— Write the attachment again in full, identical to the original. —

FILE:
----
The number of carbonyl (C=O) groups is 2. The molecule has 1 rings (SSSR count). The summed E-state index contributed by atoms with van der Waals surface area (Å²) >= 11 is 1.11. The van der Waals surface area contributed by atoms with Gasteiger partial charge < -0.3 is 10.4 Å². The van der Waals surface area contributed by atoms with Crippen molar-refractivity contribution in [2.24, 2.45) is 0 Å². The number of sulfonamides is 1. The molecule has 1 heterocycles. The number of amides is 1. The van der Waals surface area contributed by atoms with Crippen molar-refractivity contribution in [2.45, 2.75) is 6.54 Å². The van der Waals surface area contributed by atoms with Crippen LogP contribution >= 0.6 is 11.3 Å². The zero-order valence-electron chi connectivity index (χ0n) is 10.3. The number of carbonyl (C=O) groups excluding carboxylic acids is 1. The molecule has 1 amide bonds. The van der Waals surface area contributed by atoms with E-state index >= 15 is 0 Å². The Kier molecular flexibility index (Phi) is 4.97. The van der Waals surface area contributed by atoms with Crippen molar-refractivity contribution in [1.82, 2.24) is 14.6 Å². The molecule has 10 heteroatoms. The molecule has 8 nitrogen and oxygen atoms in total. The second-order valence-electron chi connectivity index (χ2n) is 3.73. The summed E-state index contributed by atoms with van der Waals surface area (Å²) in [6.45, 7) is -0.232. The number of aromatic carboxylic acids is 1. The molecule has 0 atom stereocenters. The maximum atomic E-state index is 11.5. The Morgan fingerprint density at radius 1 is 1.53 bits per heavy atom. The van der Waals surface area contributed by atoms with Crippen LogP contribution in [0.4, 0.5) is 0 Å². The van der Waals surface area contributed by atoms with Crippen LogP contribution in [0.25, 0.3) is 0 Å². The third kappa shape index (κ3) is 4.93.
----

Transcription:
The number of carbonyl (C=O) groups is 2. The molecule has 1 rings (SSSR count). The summed E-state index contributed by atoms with van der Waals surface area (Å²) >= 11 is 1.11. The van der Waals surface area contributed by atoms with Gasteiger partial charge < -0.3 is 10.4 Å². The van der Waals surface area contributed by atoms with Crippen molar-refractivity contribution in [2.24, 2.45) is 0 Å². The number of sulfonamides is 1. The molecule has 1 heterocycles. The number of amides is 1. The van der Waals surface area contributed by atoms with Crippen molar-refractivity contribution in [2.45, 2.75) is 6.54 Å². The van der Waals surface area contributed by atoms with Crippen LogP contribution >= 0.6 is 11.3 Å². The zero-order valence-electron chi connectivity index (χ0n) is 10.3. The number of carbonyl (C=O) groups excluding carboxylic acids is 1. The molecule has 1 amide bonds. The van der Waals surface area contributed by atoms with E-state index >= 15 is 0 Å². The Kier molecular flexibility index (Phi) is 4.97. The van der Waals surface area contributed by atoms with Crippen molar-refractivity contribution in [1.82, 2.24) is 14.6 Å². The molecule has 10 heteroatoms. The molecule has 8 nitrogen and oxygen atoms in total. The second-order valence-electron chi connectivity index (χ2n) is 3.73. The summed E-state index contributed by atoms with van der Waals surface area (Å²) in [6.45, 7) is -0.232. The number of aromatic carboxylic acids is 1. The molecule has 0 atom stereocenters. The maximum atomic E-state index is 11.5. The Morgan fingerprint density at radius 1 is 1.53 bits per heavy atom. The van der Waals surface area contributed by atoms with Crippen LogP contribution in [0.4, 0.5) is 0 Å². The van der Waals surface area contributed by atoms with Crippen LogP contribution in [0.25, 0.3) is 0 Å². The third kappa shape index (κ3) is 4.93.